Cherry stopped in front of the Hilton Hospital and glanced at her wrist watch. She was not due to be on duty for twenty minutes. She stood for a moment, enjoying the sunshine and the fresh, sweet air of spring. What a glorious morning!
In the sky overhead a small plane was circling about. Shading her eyes with her hand, Cherry watched it it descend slowing in widening spirals and bank to come in for a landing at the new private airport outside Hilton.
“I wouldn’t mind being up in a place myself this morning,” Cherry thought dreamily.
“Nurse Ames, you have a very bad case of spring fever,” she heard a voice boom.
Startled, she turned her head and saw Dr. Watson, a wide grin on his face, beside her. “Check that fever at the door,” he told her, laughing. “It’s highly contagious.”
“Good morning, Doctor. You sneaked up or I would have heard you, “she accused him as he started up the walk. Her eyes followed his clumsy, bearlike figure to the entrance. She had a warm spot in her heart for Dr. Ray Watson who was in charge of Men’s Orthopedic Ward. He had been patient, understanding, and always cheerful when she was a nurse on his ward.
Cherry was now one of the Emergency nurses and was often the nurse on one of his cases. Dr. Watson handled accident cases involving orthopedics, such as fractures and other conditions which caused interference with the use of bones and joints.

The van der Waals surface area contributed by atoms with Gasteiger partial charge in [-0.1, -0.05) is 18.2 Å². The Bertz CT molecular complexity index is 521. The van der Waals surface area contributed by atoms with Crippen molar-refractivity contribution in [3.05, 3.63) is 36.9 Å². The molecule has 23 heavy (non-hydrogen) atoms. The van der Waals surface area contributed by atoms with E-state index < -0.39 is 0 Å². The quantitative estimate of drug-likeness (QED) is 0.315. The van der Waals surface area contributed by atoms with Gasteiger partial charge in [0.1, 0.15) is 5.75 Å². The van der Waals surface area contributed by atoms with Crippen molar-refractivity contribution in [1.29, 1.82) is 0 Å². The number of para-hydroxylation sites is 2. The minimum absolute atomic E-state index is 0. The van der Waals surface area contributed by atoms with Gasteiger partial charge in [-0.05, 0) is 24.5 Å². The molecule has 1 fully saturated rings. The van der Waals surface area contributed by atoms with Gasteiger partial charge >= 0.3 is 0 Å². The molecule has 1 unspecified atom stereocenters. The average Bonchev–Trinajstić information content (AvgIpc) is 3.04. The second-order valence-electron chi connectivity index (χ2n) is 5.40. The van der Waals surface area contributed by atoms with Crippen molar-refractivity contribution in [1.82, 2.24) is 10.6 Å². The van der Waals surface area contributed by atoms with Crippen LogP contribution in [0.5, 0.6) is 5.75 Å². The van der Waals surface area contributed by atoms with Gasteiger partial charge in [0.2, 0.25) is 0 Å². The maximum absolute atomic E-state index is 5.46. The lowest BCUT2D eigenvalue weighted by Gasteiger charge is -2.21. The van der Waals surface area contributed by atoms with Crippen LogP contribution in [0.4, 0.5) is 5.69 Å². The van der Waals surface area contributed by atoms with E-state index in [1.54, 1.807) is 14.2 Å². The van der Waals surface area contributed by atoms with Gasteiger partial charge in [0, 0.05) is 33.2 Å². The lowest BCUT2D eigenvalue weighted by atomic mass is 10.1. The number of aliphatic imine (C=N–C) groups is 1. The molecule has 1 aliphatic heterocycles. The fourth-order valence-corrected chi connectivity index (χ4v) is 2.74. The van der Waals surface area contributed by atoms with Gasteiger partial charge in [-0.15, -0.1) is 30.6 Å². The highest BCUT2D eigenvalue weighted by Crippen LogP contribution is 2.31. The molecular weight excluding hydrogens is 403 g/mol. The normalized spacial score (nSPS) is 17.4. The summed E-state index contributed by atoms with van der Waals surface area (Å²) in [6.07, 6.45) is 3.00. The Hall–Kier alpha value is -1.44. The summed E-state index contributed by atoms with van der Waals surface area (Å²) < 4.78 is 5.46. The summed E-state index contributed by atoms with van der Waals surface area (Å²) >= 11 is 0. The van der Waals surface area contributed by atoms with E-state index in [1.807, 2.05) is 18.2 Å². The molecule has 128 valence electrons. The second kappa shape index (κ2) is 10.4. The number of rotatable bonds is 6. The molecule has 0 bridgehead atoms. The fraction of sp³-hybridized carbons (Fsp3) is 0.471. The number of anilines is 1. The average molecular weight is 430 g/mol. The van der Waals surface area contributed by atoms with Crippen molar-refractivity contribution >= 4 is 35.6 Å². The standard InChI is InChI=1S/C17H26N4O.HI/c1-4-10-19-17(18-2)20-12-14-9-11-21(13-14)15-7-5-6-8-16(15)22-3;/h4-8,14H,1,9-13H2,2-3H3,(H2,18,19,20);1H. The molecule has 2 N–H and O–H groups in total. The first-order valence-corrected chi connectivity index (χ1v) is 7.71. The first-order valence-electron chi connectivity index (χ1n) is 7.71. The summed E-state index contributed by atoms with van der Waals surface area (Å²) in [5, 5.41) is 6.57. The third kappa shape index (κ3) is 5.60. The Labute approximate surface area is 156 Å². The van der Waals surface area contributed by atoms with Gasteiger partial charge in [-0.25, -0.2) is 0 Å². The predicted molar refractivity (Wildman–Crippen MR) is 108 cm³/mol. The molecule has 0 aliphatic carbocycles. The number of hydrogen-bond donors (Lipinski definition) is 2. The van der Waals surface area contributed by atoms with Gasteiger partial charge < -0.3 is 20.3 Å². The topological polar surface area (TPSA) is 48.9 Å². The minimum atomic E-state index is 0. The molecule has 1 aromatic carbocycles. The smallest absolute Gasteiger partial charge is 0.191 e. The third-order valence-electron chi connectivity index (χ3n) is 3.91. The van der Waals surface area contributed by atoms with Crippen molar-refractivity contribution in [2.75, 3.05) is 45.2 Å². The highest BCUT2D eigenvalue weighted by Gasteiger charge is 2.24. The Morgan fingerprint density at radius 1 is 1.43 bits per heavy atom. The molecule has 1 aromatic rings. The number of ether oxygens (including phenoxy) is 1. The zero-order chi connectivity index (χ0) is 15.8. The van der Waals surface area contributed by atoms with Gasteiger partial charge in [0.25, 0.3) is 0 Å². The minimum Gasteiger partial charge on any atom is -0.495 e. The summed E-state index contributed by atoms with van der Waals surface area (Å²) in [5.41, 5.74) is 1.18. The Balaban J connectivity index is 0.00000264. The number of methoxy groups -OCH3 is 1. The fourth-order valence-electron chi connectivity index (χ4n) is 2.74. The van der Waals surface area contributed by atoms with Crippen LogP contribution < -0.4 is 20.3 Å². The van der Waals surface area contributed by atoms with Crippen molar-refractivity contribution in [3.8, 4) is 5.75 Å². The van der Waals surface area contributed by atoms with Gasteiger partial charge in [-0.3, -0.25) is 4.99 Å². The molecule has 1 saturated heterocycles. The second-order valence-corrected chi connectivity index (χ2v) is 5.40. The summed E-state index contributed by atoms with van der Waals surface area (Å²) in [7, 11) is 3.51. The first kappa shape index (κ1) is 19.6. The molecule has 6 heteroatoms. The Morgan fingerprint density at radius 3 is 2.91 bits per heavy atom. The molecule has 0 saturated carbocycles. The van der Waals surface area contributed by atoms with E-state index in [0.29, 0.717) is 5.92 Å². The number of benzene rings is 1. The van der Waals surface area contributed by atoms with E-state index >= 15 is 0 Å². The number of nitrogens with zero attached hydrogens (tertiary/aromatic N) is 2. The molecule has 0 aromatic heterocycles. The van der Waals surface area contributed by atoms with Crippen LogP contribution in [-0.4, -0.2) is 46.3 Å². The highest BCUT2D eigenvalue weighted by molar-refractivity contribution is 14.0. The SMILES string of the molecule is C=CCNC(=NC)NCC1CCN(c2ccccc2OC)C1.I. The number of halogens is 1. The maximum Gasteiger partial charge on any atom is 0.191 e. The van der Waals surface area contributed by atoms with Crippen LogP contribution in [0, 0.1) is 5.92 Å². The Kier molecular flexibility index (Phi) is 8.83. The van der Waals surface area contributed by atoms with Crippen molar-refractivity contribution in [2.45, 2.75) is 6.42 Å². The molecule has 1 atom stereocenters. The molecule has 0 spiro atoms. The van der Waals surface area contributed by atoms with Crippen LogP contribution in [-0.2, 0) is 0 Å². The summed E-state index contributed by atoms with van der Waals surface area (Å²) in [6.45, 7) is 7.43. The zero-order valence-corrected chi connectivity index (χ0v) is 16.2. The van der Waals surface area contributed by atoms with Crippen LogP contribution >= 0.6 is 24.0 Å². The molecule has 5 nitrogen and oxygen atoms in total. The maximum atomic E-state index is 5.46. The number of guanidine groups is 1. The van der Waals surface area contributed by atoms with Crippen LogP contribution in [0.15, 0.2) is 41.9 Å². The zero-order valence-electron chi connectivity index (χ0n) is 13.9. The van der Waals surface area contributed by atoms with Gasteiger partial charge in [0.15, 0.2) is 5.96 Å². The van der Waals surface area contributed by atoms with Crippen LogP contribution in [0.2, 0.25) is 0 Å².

Cherry forgot the sunny sky and the plane and walked through the door into the antiseptic small of the hospital. The quick change from the air outside made her nose prickle as always, but the odor quickly became familiar and she felt completely at home.
“Good morning, Miss Ames.”
“Good morning, Mrs. Peters,” Cherry returned the greeting from the head nurse on Orthopedic Ward.
“Whenever you’ve had enough of Emergency,” Mrs. Peters said with a smile, “remember, I can always use an extra nurse.”
“I’ll say we can,” declared Nurse Ruth Dale, as she came in the door and fell in step with Cherry. “We’re always short of nurses, you know that.”
“Hospitals are always short of nurses,” agreed Cherry. They went on down the corridor toward the section where the nurses had their lockers. “It’s a complaint as common as the common cold, or haven’t you heard?” Cherry asked airily.
Ruth made a face at her, taking the teasing in good nature. She and Cherry had been on duty in the same ward and had been good friends for a long time. Ruth was frank to say that Cherry was shining proof that beauty and brains went together. Cherry’s dark-brown, almost black eyes, black curly hair, and red cheeks, which had won her the name of Cherry, always called forth admiring remarks. Her patients appreciated her cheerful presence.